If living a life of suffering wasn’t enough, many of my dolls were subject to mutilation as I seemed to have suffered from a God complex, which involved making my dolls as much like me as possible. (This is the part where Barbie suffers for all you Barbie Haters out there.) It might help to see what I looked like at the time I was playing with these dolls:
I don’t think so.
But looks can be deceiving.
I guess you could say that I was as different from Barbie as cows are from books. In today’s society, many girls attempt to change themselves to look more like Barbie. Not me. I was happy with who I was. I felt the dolls needed to look more like me, not the other way around. This commenced in a “reworking” of my dolls’ appearance. (“Reworking” is a kinder term than “mutilation” I think; though either term would be accurate.)
This “reworking” involved a lot of work with scissors. Long blonde hair was cut (perhaps chopped is a better word for it). At one point, I got pierced ears. Hence, my dolls were subject to having pins pushed into their ears—a practice that led to blood flow when I squeezed their heads too hard and the pins poked through. I believe I attempted to draw glasses on a doll or two as well. This practice of “doll enhancement” was quickly and violently curtailed by my mother when she discovered me cutting the hair off of an antique doll, which up until that point had been worth quite a bit of money. (Note to all mothers: Do not give expensive antique heirloom dolls to your daughters. It isn’t worth the risk.)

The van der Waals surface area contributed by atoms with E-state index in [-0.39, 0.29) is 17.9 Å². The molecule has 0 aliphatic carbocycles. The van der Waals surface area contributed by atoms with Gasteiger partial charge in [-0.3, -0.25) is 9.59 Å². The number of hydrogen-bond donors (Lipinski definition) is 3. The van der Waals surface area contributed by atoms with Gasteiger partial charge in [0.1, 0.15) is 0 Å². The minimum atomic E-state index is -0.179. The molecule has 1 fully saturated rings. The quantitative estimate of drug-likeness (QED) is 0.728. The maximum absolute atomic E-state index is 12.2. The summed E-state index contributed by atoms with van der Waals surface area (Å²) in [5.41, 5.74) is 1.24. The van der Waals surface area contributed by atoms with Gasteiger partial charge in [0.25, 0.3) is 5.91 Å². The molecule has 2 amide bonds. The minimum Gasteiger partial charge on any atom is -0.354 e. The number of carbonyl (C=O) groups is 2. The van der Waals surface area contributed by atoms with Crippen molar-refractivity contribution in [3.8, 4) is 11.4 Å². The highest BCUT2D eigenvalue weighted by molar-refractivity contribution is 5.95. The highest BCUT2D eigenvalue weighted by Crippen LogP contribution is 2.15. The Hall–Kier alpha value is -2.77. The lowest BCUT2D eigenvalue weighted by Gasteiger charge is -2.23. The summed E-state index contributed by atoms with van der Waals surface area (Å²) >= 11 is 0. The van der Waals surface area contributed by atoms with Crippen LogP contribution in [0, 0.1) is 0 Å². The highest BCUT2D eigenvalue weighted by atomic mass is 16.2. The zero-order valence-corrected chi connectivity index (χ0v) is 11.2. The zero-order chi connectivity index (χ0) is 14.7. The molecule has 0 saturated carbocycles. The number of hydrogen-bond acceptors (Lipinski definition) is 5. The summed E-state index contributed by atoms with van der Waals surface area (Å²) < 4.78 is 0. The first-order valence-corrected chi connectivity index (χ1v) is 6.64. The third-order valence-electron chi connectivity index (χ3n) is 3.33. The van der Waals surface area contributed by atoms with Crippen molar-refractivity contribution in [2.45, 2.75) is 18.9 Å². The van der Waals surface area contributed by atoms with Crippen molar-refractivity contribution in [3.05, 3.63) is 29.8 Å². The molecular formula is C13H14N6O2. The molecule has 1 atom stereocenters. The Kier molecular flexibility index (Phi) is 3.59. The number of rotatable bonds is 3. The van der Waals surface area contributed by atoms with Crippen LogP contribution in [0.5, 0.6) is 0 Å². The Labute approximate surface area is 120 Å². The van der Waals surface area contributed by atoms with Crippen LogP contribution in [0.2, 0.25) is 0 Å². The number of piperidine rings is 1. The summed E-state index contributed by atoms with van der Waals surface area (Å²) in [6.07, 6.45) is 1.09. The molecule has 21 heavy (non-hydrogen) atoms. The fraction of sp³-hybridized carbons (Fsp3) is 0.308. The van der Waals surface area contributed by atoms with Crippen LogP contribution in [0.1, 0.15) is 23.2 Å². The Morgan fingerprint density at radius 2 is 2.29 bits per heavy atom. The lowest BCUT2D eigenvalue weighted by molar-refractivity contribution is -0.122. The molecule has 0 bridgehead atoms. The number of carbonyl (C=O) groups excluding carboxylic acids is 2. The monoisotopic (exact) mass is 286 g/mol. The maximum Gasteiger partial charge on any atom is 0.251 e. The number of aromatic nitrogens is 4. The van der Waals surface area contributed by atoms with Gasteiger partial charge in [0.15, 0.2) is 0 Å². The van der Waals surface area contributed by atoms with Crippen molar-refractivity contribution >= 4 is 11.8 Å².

I also wasn’t picky about the condition of my dolls. At one point, our dog Greta got hold of my Skipper doll and chewed her leg. Many children would throw away such a doll or leave it lying neglected in the toy box. Not me. This was an wonderful opportunity for tragedy—polio victim! paralysis after a car accident! The possibilities were endless and exciting. (I remember one scenario involving a curtailed career as an Olympic gymnast after years of hard work.)
One year, I received a Barbie Country Camper. I’m pretty sure Mattel didn’t envision the kinds of things that happened to my Barbie dolls in this vehicle. Let’s just say playtime involved accidents involving long falls from cliffs (a short staircase near my room was perfect!), vehicle rollovers, hit and runs— it was a violent and painful time for my poor dolls. I discovered that ketchup makes for excellent blood … until my mother put a stop that practice as well. If I had the skills, I would love to make my own version of a Barbie Country Camper commercial; it would rival any Quentin Tarantino movie.
As I’m writing this post, I realize that if I had been observed by a psychologist, I might have ended up being institutionalized or locked in The Home for Wayward Girls Who Might Grow Up to Be Serial Killers. Luckily, nothing like that happened, and I made it through childhood to grow up to be a (relatively) sane person who has not inflicted grievous bodily harm on anyone.
Let’s all breathe a sigh of relief.
P.S. In response to your requests, I will be writing a post about my short-lived stand-up comedy career. Stay tuned.